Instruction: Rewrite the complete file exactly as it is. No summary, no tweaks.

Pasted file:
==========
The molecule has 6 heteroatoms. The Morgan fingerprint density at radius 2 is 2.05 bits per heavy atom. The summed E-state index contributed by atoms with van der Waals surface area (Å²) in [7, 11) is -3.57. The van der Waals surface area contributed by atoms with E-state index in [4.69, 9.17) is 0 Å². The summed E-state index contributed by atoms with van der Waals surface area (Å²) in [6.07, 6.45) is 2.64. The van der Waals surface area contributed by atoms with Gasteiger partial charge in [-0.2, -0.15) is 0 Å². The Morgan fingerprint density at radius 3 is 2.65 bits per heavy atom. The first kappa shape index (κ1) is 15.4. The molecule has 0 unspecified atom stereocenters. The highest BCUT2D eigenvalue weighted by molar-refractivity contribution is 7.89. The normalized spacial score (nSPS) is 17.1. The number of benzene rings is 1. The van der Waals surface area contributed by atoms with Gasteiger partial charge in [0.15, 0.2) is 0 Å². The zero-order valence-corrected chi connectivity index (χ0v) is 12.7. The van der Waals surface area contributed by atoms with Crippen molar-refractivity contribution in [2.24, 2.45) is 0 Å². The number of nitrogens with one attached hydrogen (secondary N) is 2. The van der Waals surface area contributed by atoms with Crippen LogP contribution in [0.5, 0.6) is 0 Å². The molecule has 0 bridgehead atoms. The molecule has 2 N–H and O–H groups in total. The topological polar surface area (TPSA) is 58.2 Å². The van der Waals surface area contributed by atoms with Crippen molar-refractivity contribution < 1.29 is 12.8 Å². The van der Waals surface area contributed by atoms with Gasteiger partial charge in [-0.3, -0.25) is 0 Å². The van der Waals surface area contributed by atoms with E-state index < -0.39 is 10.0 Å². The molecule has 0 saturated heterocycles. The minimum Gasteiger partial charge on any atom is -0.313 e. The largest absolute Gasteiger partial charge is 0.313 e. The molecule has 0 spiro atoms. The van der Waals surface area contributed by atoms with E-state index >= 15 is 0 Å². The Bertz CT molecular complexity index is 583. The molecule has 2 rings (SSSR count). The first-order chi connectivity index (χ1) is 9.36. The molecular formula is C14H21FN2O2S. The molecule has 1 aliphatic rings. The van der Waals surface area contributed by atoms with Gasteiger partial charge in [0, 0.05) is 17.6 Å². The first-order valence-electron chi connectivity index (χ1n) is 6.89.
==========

The molecule has 6 heteroatoms. The Morgan fingerprint density at radius 2 is 2.05 bits per heavy atom. The summed E-state index contributed by atoms with van der Waals surface area (Å²) in [7, 11) is -3.57. The van der Waals surface area contributed by atoms with E-state index in [4.69, 9.17) is 0 Å². The summed E-state index contributed by atoms with van der Waals surface area (Å²) in [6.07, 6.45) is 2.64. The van der Waals surface area contributed by atoms with Gasteiger partial charge in [-0.2, -0.15) is 0 Å². The Morgan fingerprint density at radius 3 is 2.65 bits per heavy atom. The first kappa shape index (κ1) is 15.4. The molecule has 0 unspecified atom stereocenters. The highest BCUT2D eigenvalue weighted by molar-refractivity contribution is 7.89. The normalized spacial score (nSPS) is 17.1. The number of benzene rings is 1. The van der Waals surface area contributed by atoms with Gasteiger partial charge in [0.15, 0.2) is 0 Å². The zero-order valence-corrected chi connectivity index (χ0v) is 12.7. The van der Waals surface area contributed by atoms with Crippen molar-refractivity contribution in [2.24, 2.45) is 0 Å². The number of nitrogens with one attached hydrogen (secondary N) is 2. The van der Waals surface area contributed by atoms with Crippen LogP contribution in [0.5, 0.6) is 0 Å². The molecule has 0 bridgehead atoms. The molecule has 2 N–H and O–H groups in total. The topological polar surface area (TPSA) is 58.2 Å². The van der Waals surface area contributed by atoms with Crippen molar-refractivity contribution < 1.29 is 12.8 Å². The van der Waals surface area contributed by atoms with Gasteiger partial charge in [-0.3, -0.25) is 0 Å². The van der Waals surface area contributed by atoms with E-state index < -0.39 is 10.0 Å². The molecule has 0 saturated heterocycles. The minimum Gasteiger partial charge on any atom is -0.313 e. The largest absolute Gasteiger partial charge is 0.313 e. The molecule has 0 spiro atoms. The van der Waals surface area contributed by atoms with E-state index >= 15 is 0 Å². The Bertz CT molecular complexity index is 583. The molecule has 2 rings (SSSR count). The first-order chi connectivity index (χ1) is 9.36. The molecular formula is C14H21FN2O2S. The molecule has 1 aliphatic rings. The van der Waals surface area contributed by atoms with Gasteiger partial charge in [0, 0.05) is 17.6 Å². The first-order valence-electron chi connectivity index (χ1n) is 6.89.